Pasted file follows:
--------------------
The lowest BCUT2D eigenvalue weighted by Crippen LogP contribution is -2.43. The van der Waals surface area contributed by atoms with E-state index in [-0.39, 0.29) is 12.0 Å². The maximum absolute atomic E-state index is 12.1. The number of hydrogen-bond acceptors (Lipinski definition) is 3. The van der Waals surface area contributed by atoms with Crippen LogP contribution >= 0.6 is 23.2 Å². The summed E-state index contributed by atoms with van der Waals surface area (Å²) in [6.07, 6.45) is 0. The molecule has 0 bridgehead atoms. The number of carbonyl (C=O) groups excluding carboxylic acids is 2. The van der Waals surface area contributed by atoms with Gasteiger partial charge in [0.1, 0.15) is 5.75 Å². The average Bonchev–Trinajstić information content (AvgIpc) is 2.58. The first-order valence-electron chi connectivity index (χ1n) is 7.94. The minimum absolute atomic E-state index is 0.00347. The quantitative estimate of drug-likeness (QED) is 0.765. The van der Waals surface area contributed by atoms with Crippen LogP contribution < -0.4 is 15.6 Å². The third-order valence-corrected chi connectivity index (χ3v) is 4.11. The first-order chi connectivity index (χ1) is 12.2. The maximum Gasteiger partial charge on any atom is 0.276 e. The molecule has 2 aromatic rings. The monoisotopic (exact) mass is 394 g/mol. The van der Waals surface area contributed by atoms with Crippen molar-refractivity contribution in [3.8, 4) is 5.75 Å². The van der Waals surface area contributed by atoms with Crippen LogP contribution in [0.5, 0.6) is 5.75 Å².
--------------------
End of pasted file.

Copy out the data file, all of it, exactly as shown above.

The lowest BCUT2D eigenvalue weighted by Crippen LogP contribution is -2.43. The van der Waals surface area contributed by atoms with E-state index in [-0.39, 0.29) is 12.0 Å². The maximum absolute atomic E-state index is 12.1. The number of hydrogen-bond acceptors (Lipinski definition) is 3. The van der Waals surface area contributed by atoms with Crippen LogP contribution >= 0.6 is 23.2 Å². The summed E-state index contributed by atoms with van der Waals surface area (Å²) in [6.07, 6.45) is 0. The molecule has 0 bridgehead atoms. The number of carbonyl (C=O) groups excluding carboxylic acids is 2. The van der Waals surface area contributed by atoms with Gasteiger partial charge in [0.1, 0.15) is 5.75 Å². The average Bonchev–Trinajstić information content (AvgIpc) is 2.58. The first-order valence-electron chi connectivity index (χ1n) is 7.94. The minimum absolute atomic E-state index is 0.00347. The quantitative estimate of drug-likeness (QED) is 0.765. The van der Waals surface area contributed by atoms with Crippen LogP contribution < -0.4 is 15.6 Å². The third-order valence-corrected chi connectivity index (χ3v) is 4.11. The first-order chi connectivity index (χ1) is 12.2. The maximum Gasteiger partial charge on any atom is 0.276 e. The molecule has 2 aromatic rings. The monoisotopic (exact) mass is 394 g/mol. The van der Waals surface area contributed by atoms with Crippen molar-refractivity contribution in [3.8, 4) is 5.75 Å². The van der Waals surface area contributed by atoms with Crippen LogP contribution in [0.5, 0.6) is 5.75 Å².